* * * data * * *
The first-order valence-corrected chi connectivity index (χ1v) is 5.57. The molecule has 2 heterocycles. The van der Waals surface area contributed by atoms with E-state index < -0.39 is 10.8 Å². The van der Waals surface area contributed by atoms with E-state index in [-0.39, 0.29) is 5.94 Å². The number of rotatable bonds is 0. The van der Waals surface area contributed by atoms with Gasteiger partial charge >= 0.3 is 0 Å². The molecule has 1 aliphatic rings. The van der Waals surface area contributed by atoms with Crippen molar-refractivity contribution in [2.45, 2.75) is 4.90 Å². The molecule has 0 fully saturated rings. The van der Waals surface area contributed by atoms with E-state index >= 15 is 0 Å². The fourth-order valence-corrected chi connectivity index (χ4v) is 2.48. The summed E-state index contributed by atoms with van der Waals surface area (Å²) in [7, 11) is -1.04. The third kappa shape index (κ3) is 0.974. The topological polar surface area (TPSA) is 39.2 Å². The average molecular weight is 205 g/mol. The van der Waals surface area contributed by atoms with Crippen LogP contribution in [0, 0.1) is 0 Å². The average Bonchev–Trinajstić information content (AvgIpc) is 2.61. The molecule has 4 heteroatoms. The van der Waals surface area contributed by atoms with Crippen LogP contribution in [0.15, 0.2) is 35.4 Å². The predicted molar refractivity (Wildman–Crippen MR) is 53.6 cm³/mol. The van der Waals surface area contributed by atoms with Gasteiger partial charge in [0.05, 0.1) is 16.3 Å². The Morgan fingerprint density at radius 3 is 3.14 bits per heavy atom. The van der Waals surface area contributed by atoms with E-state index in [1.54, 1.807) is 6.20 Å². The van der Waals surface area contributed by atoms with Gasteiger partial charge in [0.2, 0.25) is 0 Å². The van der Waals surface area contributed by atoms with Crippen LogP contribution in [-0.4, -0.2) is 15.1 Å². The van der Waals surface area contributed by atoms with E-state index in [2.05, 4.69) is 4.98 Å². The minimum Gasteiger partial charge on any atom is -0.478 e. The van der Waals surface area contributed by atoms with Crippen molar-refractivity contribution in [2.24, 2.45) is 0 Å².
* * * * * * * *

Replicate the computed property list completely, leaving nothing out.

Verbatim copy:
The first-order valence-corrected chi connectivity index (χ1v) is 5.57. The molecule has 2 heterocycles. The van der Waals surface area contributed by atoms with E-state index < -0.39 is 10.8 Å². The van der Waals surface area contributed by atoms with E-state index in [-0.39, 0.29) is 5.94 Å². The number of rotatable bonds is 0. The van der Waals surface area contributed by atoms with Gasteiger partial charge >= 0.3 is 0 Å². The molecule has 1 aliphatic rings. The van der Waals surface area contributed by atoms with Crippen molar-refractivity contribution in [2.45, 2.75) is 4.90 Å². The molecule has 0 fully saturated rings. The van der Waals surface area contributed by atoms with E-state index >= 15 is 0 Å². The fourth-order valence-corrected chi connectivity index (χ4v) is 2.48. The summed E-state index contributed by atoms with van der Waals surface area (Å²) in [7, 11) is -1.04. The third kappa shape index (κ3) is 0.974. The topological polar surface area (TPSA) is 39.2 Å². The average molecular weight is 205 g/mol. The van der Waals surface area contributed by atoms with Crippen LogP contribution in [0, 0.1) is 0 Å². The average Bonchev–Trinajstić information content (AvgIpc) is 2.61. The molecule has 4 heteroatoms. The van der Waals surface area contributed by atoms with Crippen LogP contribution in [0.15, 0.2) is 35.4 Å². The predicted molar refractivity (Wildman–Crippen MR) is 53.6 cm³/mol. The van der Waals surface area contributed by atoms with Gasteiger partial charge in [0.05, 0.1) is 16.3 Å². The Morgan fingerprint density at radius 3 is 3.14 bits per heavy atom. The van der Waals surface area contributed by atoms with E-state index in [1.54, 1.807) is 6.20 Å². The van der Waals surface area contributed by atoms with Gasteiger partial charge in [0.2, 0.25) is 0 Å². The van der Waals surface area contributed by atoms with Crippen LogP contribution in [-0.4, -0.2) is 15.1 Å². The van der Waals surface area contributed by atoms with E-state index in [2.05, 4.69) is 4.98 Å². The minimum Gasteiger partial charge on any atom is -0.478 e. The van der Waals surface area contributed by atoms with Crippen molar-refractivity contribution in [2.24, 2.45) is 0 Å².